Freud’s conception of time, which actually harks back to Aristotle’s metaphysics and was carried forth by both Descartes and Kant, pictured time as an infinite succession of discrete “nows” unfolding in linear fashion. Linear time is also the conception of time that underlies scientific method, because it locates the succession of nows in the external world where they can be counted and calculated and the intervals between them measured by a subject who stands outside the time being objectified and studied. Thus, his adoption of linear time was consistent with Freud’s wish for his psychoanalysis to attain the status of a natural or objective science.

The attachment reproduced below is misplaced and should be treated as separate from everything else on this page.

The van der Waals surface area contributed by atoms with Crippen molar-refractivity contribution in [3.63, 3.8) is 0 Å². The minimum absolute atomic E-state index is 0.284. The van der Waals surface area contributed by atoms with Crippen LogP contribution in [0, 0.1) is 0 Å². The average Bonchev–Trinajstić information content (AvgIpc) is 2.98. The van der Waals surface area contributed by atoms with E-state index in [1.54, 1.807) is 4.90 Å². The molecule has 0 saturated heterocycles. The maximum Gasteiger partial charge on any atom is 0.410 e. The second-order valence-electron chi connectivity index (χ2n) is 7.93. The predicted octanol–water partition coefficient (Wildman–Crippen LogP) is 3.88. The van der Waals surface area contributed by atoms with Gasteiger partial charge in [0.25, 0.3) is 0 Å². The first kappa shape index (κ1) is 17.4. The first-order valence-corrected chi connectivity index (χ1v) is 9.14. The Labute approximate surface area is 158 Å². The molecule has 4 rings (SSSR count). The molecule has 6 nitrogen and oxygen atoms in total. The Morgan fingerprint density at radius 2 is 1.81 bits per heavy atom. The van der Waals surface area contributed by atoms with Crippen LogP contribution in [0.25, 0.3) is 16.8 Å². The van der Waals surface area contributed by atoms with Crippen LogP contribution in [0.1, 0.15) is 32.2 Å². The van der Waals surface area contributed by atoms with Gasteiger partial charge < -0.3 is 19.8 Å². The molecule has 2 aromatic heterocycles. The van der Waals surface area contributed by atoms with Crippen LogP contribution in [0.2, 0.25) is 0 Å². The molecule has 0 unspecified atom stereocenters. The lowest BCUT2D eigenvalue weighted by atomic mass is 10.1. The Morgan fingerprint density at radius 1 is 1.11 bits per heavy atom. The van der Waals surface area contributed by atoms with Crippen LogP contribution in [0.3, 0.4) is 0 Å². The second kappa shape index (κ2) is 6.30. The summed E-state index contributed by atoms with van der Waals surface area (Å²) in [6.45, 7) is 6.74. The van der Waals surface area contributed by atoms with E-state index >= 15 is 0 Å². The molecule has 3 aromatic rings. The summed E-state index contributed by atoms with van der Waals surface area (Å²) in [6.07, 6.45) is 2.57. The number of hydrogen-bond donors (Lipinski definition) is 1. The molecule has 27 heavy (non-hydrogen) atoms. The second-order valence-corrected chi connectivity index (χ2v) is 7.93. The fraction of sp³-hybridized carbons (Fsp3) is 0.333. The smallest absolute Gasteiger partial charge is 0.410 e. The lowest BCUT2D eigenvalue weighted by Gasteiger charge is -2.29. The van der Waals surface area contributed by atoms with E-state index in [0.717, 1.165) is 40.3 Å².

Martin Heidegger, by contrast, contended that time resides not in the external world but in us, and that Aristotle’s vision of an infinite succession of nows was an inauthentic evasion of our temporal finitude. Heidegger further claimed that finite human existence in all its modes is intelligible or makes sense only on the basis of its temporal constitution. He, in essence, argued that the whole structure of human existence had to be brought into view—namely, that it could be authentically intelligible only in terms of its stretching along between birth and the possibility of death, between two abysses of nothingness. In contrast to the linear notion of time, the temporality revealed in this stretching along, which Heidegger called “primordial,” “ecstatic,” and “authentic,” is a unity of past, present, and future, with each dimension always transcending itself and pointing toward the other two.